We go back in time and learn about the life and personal history of Andrew Kehoe, who will eventually cause the blast that will kill over forty people. Darius gives us "snapshots" of events in Kehoe's childhood: his mother's death of TB, watching his stepmother burn to death in a kitchen accident and saving his nickels (early signs of his frugality). Time moves forward. We meet his wife, Ellen "Nellie" (Price) Kehoe. We see them moving into their farmhouse outside Bath, MI. Because the screenplay begins with the school bombing, the rest of the story has an overshadowing of foreboding. Each combined event offers clues to Kehoe's motivation.
The story is an interesting character study of Andrew Kehoe. He is frugal to a fault. He is good with his hands but worthless as a farmer. He's impulsive and inconsistent. He nurses a grudge against the school superintendent for years. He feels overburdened by the tax imposed to open the consolidated school in Bath. It could be a cautionary tale. (How suspicious should we be of our peculiar neighbors?) If Andrew Kehoe shows the darkness of humanity, then the people of Bath show the best. The townspeople pull together to rescue the children from the school, create a triage unit and support one another in the weeks after.
This novel is a screenplay and it's the responsibility of the reader to fill in details. To create a "movie" in their own minds. I found myself trying to choose actors for each character and creating a soundtrack in my mind! I believe this makes the story more powerful. It forces you to imagine scenes and details.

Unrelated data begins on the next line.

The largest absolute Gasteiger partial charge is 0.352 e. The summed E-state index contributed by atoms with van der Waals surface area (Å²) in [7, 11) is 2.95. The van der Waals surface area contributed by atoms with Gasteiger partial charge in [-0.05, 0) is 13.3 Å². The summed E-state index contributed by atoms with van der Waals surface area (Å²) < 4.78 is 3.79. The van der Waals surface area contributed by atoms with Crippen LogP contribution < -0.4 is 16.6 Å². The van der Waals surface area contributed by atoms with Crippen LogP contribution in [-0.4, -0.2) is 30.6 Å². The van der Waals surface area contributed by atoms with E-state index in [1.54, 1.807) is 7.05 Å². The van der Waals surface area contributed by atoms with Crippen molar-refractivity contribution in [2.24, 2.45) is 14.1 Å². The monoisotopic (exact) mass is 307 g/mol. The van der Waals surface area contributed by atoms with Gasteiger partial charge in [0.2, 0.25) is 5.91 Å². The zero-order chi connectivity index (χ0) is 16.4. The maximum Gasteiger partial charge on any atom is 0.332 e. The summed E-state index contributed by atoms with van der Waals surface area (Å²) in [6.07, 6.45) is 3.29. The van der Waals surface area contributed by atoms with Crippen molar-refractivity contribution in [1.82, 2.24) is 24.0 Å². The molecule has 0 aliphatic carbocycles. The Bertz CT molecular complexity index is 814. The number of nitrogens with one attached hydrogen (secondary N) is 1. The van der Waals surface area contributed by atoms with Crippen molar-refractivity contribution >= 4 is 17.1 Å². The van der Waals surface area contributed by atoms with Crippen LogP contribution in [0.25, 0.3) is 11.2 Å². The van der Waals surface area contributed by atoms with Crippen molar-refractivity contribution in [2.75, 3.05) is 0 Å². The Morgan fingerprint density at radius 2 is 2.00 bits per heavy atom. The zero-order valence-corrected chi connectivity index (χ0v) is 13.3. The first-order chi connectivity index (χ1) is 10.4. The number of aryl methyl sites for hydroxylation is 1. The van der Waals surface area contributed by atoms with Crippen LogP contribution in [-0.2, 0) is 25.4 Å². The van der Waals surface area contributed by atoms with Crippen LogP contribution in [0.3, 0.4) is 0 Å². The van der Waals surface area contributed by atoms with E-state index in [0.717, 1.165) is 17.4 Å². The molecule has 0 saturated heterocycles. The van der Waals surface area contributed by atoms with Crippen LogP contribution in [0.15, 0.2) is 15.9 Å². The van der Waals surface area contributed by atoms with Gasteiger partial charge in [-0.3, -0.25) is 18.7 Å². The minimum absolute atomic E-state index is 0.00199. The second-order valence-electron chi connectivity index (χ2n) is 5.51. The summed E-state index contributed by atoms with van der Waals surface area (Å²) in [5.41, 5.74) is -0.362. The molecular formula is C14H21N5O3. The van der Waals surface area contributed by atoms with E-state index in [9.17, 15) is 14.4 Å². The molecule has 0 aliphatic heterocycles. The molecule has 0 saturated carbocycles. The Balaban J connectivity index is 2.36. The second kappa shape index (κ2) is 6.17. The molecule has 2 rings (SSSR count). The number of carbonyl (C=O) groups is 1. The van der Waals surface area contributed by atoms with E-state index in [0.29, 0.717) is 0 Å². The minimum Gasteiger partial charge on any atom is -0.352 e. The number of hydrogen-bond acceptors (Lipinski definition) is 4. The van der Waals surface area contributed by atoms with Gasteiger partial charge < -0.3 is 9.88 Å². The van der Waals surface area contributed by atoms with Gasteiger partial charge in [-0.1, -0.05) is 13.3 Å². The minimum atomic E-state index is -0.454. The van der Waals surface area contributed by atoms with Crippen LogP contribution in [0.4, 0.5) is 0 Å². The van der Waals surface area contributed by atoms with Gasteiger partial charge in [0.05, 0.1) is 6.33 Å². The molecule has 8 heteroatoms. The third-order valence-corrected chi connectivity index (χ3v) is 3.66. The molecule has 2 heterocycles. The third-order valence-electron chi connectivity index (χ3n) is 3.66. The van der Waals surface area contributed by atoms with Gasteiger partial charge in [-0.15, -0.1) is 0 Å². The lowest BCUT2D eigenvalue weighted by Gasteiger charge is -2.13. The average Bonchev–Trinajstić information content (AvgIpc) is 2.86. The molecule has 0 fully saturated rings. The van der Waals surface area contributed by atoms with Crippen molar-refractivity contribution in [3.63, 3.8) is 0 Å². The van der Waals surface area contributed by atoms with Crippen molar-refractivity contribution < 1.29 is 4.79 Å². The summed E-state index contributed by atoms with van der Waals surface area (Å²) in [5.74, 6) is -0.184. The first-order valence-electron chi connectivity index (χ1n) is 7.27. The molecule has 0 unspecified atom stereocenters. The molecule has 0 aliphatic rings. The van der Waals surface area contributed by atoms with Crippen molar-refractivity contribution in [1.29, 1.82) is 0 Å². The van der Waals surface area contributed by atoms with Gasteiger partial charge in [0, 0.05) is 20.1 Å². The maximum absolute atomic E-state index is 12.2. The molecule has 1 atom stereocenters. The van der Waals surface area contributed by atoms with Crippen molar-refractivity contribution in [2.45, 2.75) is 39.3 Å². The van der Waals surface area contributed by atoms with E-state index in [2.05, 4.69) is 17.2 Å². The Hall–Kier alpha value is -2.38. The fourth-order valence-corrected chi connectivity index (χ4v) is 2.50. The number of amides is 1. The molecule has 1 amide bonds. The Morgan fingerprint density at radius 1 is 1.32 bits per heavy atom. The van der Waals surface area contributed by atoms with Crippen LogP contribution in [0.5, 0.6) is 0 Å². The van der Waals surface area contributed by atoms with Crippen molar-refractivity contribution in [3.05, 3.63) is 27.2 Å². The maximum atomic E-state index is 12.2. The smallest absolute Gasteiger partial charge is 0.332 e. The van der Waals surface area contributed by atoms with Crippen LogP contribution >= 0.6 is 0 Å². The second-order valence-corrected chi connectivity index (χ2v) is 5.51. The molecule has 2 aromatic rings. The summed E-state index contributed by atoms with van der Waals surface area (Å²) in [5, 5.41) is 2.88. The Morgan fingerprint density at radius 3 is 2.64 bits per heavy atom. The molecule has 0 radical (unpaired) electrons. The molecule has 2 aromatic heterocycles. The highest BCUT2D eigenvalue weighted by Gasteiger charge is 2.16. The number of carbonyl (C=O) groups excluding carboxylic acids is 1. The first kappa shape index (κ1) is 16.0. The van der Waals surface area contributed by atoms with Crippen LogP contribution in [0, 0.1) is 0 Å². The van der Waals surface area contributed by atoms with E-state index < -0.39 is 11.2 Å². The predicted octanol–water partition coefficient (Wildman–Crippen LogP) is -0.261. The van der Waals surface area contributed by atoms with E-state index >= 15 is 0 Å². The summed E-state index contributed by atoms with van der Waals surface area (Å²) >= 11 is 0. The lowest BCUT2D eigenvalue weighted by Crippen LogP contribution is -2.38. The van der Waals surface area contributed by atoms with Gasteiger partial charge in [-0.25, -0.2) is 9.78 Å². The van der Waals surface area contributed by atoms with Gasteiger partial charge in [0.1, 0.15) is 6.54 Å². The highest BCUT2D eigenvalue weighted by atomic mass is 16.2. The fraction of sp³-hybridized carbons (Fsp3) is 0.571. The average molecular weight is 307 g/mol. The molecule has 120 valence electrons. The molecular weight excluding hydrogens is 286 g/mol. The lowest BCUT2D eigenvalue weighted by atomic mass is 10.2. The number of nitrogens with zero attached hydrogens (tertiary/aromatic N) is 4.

I feel that some of the dialogue is over simplified. Kehoe and his family state several times "I am frugal." and "I am thrifty." If this were a traditional novel I'd say the author is "telling" instead of "showing."
This is a compelling story that has relevance to the modern world. ...more
I received a copy of this book as part of First Reads. Thank-you!
I was very excited to receive this book because the description sounded quite compellI received a copy of this book as part of First Reads. Thank-you!
I was very excited to receive this book because the description sounded quite compelling! This is the story of an man from Afghanistan who was persecuted because of his beliefs. Regardless of your political views or religious ideologies, it is difficult to be in a situation where your life is endanger because of what you believe! It takes a lot of courage for a man like "The Poet" (his pseudonym - used to protect his identity) to share his story.
I thought this book publication was very timely because of the current situation in that country and the focus of the media because of U.S. military involvement.